European advisers and wealth managers are still struggling to ensure investor suitability processes comply with MiFID II regulations, behavioural finance experts Oxford Risk warn.
Oxford Risk’s experience working with leading advisory firms across Europe enables it to identify best practice compliance with MiFID II regulations, and how many firms are risking potential issues with the regulator and clients by failing to follow this best practice.
It has issued its warning following additional guidance by European regulator ESMA highlighting a need for improvements in how the legislation is currently being applied to investor suitability assessments, with a focus on what firms are overlooking.
Oxford Risk says it is seeing “a lot of confusion” from advisory firms and in some cases, major firms are asking clients to sign off their own risk level even though the legislation specifically prohibits this.
ESMA’s latest Guidelines on certain aspects of the MiFID II suitability requirements published in April highlight how the requirements to account for investors’ sustainability preferences are the most inconsistently applied, Oxford Risk says.
Other common mistakes Oxford Risk sees include confusing risk tolerance with the right level of risk for investors, and not combining risk capacity and risk tolerance in determining overall suitability. Advisers and wealth managers also often incorrectly measure objectives and time horizons in relation to an investment and not the investor.
In addition, advisers and wealth managers often don’t measure investor preferences in a robust and scientific way, while confusing owning or not owning investments with having knowledge and experience relevant to the investing experience.
Oxford Risk is concerned that firms are not assessing suitability preferences in sufficient depth and emphasises the need to assess preferences more granularly than simple yes or no questions.
James Pereira-Stubbs, Chief Client Officer, Oxford Risk said: “The list of MiFID II requirements may be long, but the key to understanding the solutions is simple: it’s all about client insights. Better insights into a client’s financial, psychological, and emotional situation; better evidencing of these insights; and better presentation to clients of how these insights match up with suitable investments for them. Get this right and you not only meet the spirit as well as the letter of the law, but also have more engaged clients, better asset growth and higher retention”.
“Stepping back to consider how these requirements can be best met in the context of the legislation’s overall intent can pay enormous dividends for both advisers and their clients. Unfortunately, we see many banks resorting to a box check exercise leading to a lack of compliance and investors in the wrong solutions”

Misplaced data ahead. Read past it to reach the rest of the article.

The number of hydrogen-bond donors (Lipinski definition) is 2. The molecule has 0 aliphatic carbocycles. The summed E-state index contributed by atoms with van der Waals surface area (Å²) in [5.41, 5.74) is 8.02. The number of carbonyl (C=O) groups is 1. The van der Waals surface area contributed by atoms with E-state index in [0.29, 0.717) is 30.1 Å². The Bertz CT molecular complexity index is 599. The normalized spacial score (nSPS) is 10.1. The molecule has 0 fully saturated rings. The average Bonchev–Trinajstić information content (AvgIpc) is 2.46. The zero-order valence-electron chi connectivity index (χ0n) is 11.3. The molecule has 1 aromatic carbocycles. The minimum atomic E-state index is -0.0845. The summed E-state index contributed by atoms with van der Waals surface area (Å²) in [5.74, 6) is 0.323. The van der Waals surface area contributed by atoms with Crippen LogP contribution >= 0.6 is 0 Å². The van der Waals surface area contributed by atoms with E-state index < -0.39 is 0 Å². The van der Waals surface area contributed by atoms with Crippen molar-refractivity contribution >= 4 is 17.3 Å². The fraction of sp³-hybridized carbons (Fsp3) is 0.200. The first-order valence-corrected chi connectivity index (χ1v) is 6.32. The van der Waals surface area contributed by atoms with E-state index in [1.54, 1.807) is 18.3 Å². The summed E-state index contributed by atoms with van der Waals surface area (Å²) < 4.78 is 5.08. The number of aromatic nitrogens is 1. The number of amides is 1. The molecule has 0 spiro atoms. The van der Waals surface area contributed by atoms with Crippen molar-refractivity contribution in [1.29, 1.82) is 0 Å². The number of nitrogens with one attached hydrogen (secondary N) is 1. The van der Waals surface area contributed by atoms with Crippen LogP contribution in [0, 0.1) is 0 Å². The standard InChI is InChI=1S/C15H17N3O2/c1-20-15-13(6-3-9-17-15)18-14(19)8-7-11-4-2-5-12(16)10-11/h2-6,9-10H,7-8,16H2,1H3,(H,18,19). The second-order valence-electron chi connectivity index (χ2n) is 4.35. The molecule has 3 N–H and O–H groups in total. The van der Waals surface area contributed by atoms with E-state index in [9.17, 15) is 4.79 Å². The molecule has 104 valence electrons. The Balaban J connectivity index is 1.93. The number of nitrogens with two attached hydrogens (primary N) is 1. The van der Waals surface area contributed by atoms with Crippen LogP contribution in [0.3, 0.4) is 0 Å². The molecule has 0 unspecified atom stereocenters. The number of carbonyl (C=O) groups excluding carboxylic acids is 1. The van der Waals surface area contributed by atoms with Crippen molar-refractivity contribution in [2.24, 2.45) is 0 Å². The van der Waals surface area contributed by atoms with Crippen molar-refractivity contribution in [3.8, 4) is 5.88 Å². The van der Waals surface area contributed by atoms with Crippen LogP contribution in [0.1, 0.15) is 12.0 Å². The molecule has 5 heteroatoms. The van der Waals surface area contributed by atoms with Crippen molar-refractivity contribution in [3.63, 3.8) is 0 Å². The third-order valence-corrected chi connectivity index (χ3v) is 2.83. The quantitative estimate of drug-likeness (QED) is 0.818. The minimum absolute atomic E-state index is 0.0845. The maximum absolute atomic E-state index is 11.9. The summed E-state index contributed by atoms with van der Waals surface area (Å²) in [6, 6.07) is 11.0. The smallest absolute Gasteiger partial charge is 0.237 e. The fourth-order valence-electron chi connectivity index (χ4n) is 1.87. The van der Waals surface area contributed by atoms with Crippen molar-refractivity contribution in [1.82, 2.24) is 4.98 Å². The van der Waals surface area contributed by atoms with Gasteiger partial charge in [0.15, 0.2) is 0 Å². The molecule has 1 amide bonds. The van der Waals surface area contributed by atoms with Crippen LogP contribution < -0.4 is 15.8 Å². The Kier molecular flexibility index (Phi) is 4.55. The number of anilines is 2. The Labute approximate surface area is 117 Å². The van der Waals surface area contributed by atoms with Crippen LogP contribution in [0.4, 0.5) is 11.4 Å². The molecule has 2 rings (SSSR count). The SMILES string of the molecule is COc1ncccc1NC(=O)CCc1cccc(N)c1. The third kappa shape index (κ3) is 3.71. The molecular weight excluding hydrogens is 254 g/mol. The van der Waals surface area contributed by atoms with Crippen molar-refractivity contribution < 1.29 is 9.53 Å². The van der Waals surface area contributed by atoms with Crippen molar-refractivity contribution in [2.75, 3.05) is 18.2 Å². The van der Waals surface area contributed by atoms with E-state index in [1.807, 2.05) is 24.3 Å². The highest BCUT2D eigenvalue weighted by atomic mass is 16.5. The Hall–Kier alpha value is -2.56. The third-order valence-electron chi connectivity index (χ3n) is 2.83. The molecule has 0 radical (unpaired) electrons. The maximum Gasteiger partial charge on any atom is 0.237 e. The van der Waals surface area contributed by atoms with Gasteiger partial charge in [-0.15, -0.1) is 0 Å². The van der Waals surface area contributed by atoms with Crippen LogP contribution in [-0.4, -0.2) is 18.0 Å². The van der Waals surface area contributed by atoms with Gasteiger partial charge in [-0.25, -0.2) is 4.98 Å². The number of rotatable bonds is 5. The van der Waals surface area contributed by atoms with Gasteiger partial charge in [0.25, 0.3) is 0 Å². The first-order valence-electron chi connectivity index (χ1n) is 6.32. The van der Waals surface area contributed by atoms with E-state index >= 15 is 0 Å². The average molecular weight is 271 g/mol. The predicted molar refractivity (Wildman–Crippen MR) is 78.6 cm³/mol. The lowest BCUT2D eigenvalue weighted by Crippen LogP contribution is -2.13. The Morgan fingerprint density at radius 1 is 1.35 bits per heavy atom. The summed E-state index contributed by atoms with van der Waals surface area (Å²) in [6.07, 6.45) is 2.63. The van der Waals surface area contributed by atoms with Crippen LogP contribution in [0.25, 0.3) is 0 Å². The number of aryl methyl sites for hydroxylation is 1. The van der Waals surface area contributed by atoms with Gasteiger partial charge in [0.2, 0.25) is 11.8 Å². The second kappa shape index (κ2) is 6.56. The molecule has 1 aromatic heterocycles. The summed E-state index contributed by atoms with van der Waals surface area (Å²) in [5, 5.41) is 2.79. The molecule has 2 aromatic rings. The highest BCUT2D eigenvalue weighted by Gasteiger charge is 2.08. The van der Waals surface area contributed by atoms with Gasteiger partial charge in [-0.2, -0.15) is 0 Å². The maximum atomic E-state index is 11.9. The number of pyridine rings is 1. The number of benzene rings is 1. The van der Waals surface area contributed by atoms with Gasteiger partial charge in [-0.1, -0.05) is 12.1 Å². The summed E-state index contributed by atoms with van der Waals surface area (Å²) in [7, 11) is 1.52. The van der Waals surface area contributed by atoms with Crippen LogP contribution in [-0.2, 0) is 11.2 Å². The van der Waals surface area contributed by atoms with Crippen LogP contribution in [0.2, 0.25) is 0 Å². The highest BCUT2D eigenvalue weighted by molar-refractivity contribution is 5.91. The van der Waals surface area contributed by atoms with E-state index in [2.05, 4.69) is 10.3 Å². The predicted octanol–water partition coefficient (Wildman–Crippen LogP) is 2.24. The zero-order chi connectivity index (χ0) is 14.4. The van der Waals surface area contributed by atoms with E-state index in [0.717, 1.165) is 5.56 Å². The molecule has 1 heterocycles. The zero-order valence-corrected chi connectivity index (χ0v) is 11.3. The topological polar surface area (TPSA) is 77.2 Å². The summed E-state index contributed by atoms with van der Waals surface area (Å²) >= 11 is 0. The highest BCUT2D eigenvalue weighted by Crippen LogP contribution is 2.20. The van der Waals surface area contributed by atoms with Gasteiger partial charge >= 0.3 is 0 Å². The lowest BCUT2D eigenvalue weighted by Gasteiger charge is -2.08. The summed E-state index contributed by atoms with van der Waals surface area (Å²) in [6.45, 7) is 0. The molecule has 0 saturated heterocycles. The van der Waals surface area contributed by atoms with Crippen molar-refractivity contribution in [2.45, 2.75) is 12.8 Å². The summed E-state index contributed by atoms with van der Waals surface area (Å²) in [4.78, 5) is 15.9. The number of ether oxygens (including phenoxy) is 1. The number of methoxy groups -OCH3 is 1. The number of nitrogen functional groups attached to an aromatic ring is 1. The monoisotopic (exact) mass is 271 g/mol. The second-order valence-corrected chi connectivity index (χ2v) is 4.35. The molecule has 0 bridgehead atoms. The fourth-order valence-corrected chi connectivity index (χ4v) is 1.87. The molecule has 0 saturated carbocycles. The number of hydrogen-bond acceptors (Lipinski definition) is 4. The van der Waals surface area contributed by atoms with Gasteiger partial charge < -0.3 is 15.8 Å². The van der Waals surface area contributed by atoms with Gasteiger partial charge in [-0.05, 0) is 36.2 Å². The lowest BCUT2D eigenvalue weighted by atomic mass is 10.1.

Oxford Risk urges wealth managers to address client sustainability preferences properly by adopting best practices and a methodology that adheres to the MiFID II regulation. Wealth managers need to be aware that whilst short-term sustainability preferences may change over time, a proper client sustainability assessment should accurately capture longer-term preferences removing the need for unnecessary exclusions and ongoing trades that may negatively affect client portfolio performance.
Based on market-leading behavioural research, Oxford Risk’s suitability and sustainability tools continue to evolve, providing solid scientific grounding to questions of how much sustainable investing is suitable, and how much assets should be weighted towards specifically environmental causes.
The company, which builds software to help wealth managers and other financial services companies assist their clients in making the best financial decisions in the face of complexity, uncertainty, and behavioural biases, has developed proprietary algorithms which rank products, communications, and interventions for their suitability for each client at a particular time.
It believes the best solution for each investor needs to be anchored on a holistic view combining stable and accurate measures of Risk Tolerance, an understanding of their overall financial circumstances, and knowledge and experience. Behavioural assessments of financial personality then add the opportunity for investors to learn about their own attitudes, emotions, and biases, helping them prepare for any potential anxiety that is likely to arise. This should be used to help investors control their emotions, not define the suitable risk of the portfolio itself.